Help Su Teatro with this landmark event. We are on the verge of purchasing the Denver Civic Theater but we need you!
PURCHASE YOUR SEAT TODAY! $1,000 gets you a seat with your name on it and the satisfaction of knowing that you helped SU TEATRO to purchase THE DENVER CIVIC THEATER
Payment plans available


This year's AWP conference in Denver was my first experience with this event. It was much-anticipated and expectations were high. It lived up to its billing.

I've attended several writers conferences in the past - Semana Negra stands out as the most fantastic and memorable. If you want a taste of that adventure, La Bloga featured reports from Semana Negra back in 2008 by our reporter on-the-scene, Thania Muñoz. You can access her reports here. And I also have enjoyed several Bouchercons, the annual mystery conference that "provides a place for fans and practitioners in the field of mystery fiction to gather." The Monterey Bouchercon (1997) was special because I was a panel member along with Lucha Corpi and Rudolfo Anaya in a session we called Guns and Salsa: Latino Mystery and Crime Fiction (you can still order a tape of this panel, here at this link.)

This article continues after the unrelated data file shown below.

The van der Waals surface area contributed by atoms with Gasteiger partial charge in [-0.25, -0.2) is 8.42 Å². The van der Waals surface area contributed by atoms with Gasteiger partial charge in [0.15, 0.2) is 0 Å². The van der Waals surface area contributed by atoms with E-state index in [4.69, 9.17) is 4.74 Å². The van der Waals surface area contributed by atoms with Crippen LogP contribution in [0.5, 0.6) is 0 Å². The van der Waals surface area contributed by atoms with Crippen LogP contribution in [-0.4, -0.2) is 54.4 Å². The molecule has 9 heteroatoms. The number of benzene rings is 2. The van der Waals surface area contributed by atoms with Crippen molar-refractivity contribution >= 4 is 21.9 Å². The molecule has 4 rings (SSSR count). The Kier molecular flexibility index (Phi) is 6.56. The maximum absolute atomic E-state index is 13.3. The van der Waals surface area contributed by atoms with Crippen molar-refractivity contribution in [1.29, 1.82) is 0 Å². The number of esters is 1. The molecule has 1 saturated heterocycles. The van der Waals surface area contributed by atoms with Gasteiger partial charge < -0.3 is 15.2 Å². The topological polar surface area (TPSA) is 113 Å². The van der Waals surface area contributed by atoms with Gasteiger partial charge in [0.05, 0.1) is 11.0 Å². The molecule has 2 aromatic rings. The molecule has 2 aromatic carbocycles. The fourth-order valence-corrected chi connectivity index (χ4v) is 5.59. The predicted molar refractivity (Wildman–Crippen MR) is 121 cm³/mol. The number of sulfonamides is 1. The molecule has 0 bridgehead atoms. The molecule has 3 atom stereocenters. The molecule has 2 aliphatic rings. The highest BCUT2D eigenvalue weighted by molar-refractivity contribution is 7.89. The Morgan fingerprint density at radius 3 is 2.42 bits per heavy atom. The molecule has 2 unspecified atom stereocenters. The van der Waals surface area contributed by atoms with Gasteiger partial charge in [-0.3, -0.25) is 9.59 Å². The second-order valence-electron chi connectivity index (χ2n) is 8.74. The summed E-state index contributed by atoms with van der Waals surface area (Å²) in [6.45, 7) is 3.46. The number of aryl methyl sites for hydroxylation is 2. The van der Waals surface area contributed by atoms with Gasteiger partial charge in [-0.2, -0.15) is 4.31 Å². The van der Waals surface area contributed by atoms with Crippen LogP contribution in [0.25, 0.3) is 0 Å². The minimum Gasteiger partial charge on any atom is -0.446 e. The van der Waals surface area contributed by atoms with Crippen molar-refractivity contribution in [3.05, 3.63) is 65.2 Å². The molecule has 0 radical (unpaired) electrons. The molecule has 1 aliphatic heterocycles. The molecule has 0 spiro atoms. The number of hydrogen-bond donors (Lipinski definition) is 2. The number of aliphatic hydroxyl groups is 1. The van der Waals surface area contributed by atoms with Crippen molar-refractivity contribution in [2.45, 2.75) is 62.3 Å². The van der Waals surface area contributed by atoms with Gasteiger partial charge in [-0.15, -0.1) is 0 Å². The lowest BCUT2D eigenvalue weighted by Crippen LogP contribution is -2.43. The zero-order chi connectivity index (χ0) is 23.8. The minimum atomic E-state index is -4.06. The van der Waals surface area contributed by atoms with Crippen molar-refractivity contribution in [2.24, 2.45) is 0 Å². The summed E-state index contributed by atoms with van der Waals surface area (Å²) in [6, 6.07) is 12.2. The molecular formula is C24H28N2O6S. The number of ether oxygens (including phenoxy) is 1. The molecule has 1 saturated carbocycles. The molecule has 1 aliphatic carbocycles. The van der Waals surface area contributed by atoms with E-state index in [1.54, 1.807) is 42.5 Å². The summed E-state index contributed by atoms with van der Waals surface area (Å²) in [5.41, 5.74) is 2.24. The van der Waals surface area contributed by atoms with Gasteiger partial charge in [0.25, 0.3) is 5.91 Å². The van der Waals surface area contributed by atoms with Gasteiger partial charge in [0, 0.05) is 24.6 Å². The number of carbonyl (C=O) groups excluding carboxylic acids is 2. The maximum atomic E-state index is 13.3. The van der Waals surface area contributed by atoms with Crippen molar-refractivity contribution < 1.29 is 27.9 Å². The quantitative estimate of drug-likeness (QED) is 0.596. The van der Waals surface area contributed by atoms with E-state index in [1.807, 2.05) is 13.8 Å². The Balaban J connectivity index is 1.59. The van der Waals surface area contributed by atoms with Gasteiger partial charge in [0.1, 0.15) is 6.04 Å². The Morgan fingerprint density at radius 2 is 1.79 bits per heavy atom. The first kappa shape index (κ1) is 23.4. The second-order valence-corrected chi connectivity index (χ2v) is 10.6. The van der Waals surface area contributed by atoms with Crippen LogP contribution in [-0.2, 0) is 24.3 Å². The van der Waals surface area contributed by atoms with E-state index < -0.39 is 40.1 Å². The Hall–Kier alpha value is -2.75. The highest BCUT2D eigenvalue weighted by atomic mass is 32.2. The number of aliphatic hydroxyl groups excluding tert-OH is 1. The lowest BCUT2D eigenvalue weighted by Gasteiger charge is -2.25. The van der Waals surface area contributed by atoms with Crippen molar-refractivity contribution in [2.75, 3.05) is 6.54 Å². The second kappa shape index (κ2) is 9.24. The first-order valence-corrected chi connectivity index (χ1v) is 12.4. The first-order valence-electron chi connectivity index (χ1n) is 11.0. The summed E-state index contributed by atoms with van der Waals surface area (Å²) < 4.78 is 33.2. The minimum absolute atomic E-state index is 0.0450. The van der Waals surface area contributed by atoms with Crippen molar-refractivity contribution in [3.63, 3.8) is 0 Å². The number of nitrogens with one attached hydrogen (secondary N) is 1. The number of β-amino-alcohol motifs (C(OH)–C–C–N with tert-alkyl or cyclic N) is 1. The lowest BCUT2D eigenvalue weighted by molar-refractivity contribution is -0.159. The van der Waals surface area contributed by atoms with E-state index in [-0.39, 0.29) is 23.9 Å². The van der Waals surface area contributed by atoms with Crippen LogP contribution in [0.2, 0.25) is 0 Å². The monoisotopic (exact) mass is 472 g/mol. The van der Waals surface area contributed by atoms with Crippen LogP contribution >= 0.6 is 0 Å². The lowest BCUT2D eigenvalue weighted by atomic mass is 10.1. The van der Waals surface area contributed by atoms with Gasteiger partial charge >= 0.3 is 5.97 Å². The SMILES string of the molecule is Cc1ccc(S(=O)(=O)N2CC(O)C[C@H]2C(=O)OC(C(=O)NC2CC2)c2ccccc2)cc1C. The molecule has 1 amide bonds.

One thing I've learned from these meetings: writer conferences are fun, tiring, invigorating, and the people are always the highlight.

AWP was all that and more. First, of course, there's no denying the academic nature of the event - this is a conference of writers and writer programs, remember. As I strolled through the bookfair, trying to promote my book, doing my best to book pimp, I was, in turn, provided with several introductions to various MFA programs, university literary magazines, university presses, and ongoing literary projects situated on campus. All good - I was overwhelmed with the intensity, ambition, and burning creativity of what was, for the most part, an animated gathering of young people; people who promised much in terms of writing, and who, I have no doubt, will deliver on that promise. And that was just from the book fair.